and Bela Tarr….. he is well known in critics circles….. but that hasn’t led to the theatrical distribution of his latest film in the United States. If a Master of Cinema can’t receive proper distribution in the United States, he or she is underrated.
Patrick, I have been impressed by your extraordinary taste and knowledge of experimental film. But Michael WInterbottom? I don’t see how he’s really doing work that’s all that original. I’d like to hear a good argument in favor of his work, 24 Hour Party People was somewhat entertaining, but I just don’t see him as a great director.
It just hit me…….. Todd Solondz. No. 1 with a bullet.
Besides Lynch, I don’t believe there is another American filmmaker who pushes forward with each film (and that’s debatable if you consider Straight Story, which, while not a disaster, is most definitely a step sideways, rather than forward), each one more experimental than the last. If Storytelling sorta flopped, it was still a structurally ambitious misfire that might have benefited from the inclusion of its deleted scene….. Palindromes is an unheralded (except by Armond White, who is an enthusiastic champion of the film) masterpiece. His next film (at one point titled “Life During Wartime,” I think it’s “Forgiveness” now) will be, from what I’ve read, his most ambitious to date. He has never rested on his laurels, despite revisiting themes and characters several times. Not quite a master of cinema, although I think he ranks with Jim Jarmusch as one of the best American independents. Maybe the best. And few critics and audiences pass him more than a glance.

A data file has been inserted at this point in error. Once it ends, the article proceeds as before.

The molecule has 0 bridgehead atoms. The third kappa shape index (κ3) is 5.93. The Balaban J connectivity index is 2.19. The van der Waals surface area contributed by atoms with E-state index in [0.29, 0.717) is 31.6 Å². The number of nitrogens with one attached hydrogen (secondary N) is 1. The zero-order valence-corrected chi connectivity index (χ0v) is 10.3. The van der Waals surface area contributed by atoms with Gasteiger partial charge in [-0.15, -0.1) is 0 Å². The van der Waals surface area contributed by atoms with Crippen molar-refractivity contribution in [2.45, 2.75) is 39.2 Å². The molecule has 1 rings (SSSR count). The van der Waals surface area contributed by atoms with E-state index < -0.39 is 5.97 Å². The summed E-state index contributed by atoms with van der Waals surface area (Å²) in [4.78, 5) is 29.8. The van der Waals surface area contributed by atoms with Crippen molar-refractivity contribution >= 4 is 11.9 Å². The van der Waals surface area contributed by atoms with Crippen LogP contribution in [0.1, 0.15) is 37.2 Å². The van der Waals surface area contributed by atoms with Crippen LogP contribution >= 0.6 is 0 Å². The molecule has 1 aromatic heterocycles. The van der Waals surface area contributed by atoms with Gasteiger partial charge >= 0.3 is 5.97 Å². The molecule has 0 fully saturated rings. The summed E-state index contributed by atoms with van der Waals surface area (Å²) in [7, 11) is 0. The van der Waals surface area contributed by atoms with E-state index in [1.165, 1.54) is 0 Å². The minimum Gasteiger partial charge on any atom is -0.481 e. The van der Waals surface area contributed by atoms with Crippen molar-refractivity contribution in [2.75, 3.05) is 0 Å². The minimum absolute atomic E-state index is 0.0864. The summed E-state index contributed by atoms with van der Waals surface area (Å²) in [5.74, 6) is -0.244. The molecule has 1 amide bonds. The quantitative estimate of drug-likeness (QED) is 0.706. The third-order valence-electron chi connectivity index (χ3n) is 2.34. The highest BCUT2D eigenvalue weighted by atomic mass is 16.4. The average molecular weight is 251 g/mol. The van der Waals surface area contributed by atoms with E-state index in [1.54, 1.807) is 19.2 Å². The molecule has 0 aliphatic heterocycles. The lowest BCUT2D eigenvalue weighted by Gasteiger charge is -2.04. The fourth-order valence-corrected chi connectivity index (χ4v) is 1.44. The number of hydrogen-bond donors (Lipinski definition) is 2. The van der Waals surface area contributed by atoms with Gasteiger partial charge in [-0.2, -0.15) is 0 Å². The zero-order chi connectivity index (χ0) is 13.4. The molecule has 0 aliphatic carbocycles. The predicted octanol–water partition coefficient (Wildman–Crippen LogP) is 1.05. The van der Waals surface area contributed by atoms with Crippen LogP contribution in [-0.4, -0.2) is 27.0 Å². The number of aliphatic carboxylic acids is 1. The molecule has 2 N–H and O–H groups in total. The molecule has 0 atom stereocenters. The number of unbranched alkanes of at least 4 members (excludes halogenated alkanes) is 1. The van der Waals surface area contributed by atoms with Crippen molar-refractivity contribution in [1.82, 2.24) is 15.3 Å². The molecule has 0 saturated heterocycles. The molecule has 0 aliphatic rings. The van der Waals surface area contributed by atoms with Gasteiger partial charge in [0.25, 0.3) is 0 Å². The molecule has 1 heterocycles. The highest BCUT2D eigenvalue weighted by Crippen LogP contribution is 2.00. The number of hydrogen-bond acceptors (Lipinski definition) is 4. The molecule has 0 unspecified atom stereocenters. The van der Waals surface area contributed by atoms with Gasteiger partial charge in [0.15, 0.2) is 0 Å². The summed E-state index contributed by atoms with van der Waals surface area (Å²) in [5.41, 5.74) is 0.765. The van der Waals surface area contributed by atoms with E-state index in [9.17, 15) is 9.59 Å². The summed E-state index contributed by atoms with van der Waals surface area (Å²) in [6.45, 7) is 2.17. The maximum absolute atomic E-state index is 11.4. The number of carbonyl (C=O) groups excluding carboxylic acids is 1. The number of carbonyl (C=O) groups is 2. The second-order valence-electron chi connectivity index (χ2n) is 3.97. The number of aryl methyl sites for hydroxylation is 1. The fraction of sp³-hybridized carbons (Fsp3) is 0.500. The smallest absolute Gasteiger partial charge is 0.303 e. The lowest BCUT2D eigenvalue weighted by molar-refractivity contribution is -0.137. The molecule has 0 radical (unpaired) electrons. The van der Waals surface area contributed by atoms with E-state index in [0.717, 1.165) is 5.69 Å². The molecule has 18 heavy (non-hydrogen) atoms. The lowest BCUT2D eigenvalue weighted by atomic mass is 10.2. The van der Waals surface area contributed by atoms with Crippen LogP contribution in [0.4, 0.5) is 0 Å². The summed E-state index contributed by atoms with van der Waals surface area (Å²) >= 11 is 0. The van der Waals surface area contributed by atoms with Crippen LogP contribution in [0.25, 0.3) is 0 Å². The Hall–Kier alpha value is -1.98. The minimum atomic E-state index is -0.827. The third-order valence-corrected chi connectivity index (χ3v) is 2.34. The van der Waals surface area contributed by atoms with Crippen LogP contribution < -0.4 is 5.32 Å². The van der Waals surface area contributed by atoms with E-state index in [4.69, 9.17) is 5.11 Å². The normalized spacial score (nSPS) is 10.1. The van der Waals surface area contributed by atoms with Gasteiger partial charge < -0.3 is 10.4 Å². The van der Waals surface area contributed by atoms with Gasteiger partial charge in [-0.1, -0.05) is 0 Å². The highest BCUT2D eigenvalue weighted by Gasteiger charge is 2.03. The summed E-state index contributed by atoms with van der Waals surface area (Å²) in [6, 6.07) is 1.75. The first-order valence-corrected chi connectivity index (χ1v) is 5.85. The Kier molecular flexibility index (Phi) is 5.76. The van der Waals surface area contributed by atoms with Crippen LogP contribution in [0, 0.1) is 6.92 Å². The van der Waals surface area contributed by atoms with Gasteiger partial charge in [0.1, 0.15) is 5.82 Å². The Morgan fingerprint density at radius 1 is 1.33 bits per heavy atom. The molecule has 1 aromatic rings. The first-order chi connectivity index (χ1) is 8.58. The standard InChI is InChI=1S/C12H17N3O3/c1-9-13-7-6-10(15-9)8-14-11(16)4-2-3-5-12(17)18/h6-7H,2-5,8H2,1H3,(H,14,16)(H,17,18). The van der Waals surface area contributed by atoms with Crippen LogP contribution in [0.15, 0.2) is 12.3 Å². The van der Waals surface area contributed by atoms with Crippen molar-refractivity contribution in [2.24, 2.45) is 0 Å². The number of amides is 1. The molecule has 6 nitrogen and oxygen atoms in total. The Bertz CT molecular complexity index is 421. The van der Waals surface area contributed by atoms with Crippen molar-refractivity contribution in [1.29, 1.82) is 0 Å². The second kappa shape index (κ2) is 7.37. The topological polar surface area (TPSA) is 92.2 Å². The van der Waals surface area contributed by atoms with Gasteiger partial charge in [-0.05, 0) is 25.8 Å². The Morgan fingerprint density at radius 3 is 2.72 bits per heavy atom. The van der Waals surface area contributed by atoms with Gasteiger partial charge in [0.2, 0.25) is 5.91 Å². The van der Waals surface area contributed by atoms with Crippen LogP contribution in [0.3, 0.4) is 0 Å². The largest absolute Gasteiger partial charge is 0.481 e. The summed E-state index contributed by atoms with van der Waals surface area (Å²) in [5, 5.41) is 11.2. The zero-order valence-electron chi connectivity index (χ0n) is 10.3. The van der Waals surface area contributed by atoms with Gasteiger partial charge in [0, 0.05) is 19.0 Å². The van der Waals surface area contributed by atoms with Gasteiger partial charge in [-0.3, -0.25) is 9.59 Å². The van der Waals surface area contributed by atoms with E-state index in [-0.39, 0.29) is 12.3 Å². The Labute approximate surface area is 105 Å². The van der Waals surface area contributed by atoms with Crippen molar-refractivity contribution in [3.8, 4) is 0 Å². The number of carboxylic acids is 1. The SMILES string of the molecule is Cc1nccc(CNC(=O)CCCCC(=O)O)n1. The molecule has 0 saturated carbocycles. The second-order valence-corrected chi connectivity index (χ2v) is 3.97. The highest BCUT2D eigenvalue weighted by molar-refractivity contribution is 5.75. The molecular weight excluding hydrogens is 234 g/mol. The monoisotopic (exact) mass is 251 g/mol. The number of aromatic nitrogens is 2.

When I think of “underrated,” I think of someone people either write off or take for granted. He, at times, has received both treatments. He has never sold out, and has trouble getting his films financed because of his outright refusal for compromise. Yet he is just not a fashionable choice for more cinephiles, which baffles me. His films are genuinely edgy and subversive, unlike most of the bullshit that passes for “edgy indie fare” (the label often granted to movies in which same-sex couples kiss or junkies writhe around and cry.)
Here’s a guy who does everything the right way, not a corporate shill, presents a unique, biting, but heartfelt portrait of contemporary American life….. and no one pays attention. Such a shame. He’s not so flashy as his contemporaries, but I’ll take his challenging satire any day over tired indie navel-gazing.
Matt’s right about Kelly.
Maybe it’s to early to tell, which is why his name isn’t mentioned much at all really, but I think Ramin Bahrani made two of the best films of the decade. I’m extremely excited for his new feature.
Lodge Kerrigan is another one I should have listed.